Our Work Doesn't Stop

Catie, her husband Chris, their three children, and Chris’s mother fled their home on March 16 as floodwaters rose in Pacific Junction, Iowa. They wouldn’t see the house again for nearly a month—and even then, they could only reach it by boat.

What they saw was devastating. More than 12 feet of water had inundated the house, ruining the finished basement and standing four feet deep in the upper level. “There wasn’t much left to save,” Catie recalled.

Living in close quarters in a travel trailer—the only shelter available—the family was unsure what to do next. Then a friend told them to contact the IOCC teams working in the area, and IOCC scheduled an assessment to determine first steps. Once the floodwaters had receded, the arduous work of mucking out began. An IOCC Emergency Action Team deployed to Chris and Catie’s home to remove waterlogged furniture, flooring, walls, and possessions. The couple worked alongside them.

“All the volunteers were so positive, so conscious of us,” Catie said. “Even after we’d told them we had everything out that we needed, they always asked us about things they thought might have emotional value, might be something we’d want. They were great.”

Restoration has begun, although it will be a long process to completely rebuild. But Catie and Chris are determined. “Once we got everything out, started tearing into the walls, it became a matter of rebuilding,” Catie said. “This is our forever home, and we’re going to make it our forever home again.”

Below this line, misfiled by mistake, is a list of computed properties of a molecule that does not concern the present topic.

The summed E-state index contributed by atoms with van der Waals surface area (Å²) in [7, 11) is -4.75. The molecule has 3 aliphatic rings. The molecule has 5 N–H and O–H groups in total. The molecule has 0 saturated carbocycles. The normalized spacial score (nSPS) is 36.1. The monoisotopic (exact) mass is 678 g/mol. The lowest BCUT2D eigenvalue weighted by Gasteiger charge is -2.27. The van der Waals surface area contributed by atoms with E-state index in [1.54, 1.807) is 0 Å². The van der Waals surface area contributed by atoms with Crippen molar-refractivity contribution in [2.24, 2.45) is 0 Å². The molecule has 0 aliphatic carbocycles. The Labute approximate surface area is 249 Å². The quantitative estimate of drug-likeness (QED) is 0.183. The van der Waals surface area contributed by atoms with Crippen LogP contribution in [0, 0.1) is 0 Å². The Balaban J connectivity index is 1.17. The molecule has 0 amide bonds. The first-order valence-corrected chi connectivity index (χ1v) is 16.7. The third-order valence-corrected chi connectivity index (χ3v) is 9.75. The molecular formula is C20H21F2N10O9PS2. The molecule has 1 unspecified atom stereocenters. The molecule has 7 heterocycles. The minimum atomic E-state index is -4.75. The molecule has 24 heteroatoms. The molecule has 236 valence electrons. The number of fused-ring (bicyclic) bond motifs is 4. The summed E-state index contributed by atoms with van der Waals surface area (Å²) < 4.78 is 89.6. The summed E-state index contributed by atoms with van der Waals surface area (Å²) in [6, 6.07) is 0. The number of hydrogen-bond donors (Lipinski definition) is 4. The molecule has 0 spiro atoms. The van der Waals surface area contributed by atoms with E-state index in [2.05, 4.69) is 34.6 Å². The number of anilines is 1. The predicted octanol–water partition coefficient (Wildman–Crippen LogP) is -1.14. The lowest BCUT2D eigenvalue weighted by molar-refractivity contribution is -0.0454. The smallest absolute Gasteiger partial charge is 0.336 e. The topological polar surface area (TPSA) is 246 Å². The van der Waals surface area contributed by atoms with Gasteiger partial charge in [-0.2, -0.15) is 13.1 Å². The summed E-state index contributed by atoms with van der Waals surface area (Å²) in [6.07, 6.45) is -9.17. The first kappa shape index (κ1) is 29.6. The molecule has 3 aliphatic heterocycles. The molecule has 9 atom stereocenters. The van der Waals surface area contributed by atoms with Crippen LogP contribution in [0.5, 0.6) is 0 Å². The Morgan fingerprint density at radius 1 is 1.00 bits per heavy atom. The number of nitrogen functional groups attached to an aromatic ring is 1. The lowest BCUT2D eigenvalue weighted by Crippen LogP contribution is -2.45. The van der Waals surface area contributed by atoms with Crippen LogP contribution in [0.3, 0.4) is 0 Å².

Catie and Chris’s story is one shared by thousands of our neighbors who are still working to rebuild their lives. This year’s Midwest floods are among the latest disasters to hit the US in recent years, causing billions of dollars in damages.

Disaster response starts with preparation and continues, in many cases, for years with the work of recovery. IOCC teams are there for both early response and longer-term efforts to help communities rebuild. Whether it’s the parishes that train for emergencies and open their doors through IOCC’s Orthodox Homefront as shelters or distribution centers; or the Orthodox Frontline, a group of highly trained, credentialed, and experienced Orthodox clergy and laity that provide emotional and spiritual care; or IOCC’s Emergency Action and Home Build Teams, IOCC and its volunteers remain committed to helping families and communities prepare for disaster and respond. The work doesn’t stop.

To join an IOCC Home Build Team, visit iocc.org/homebuild.

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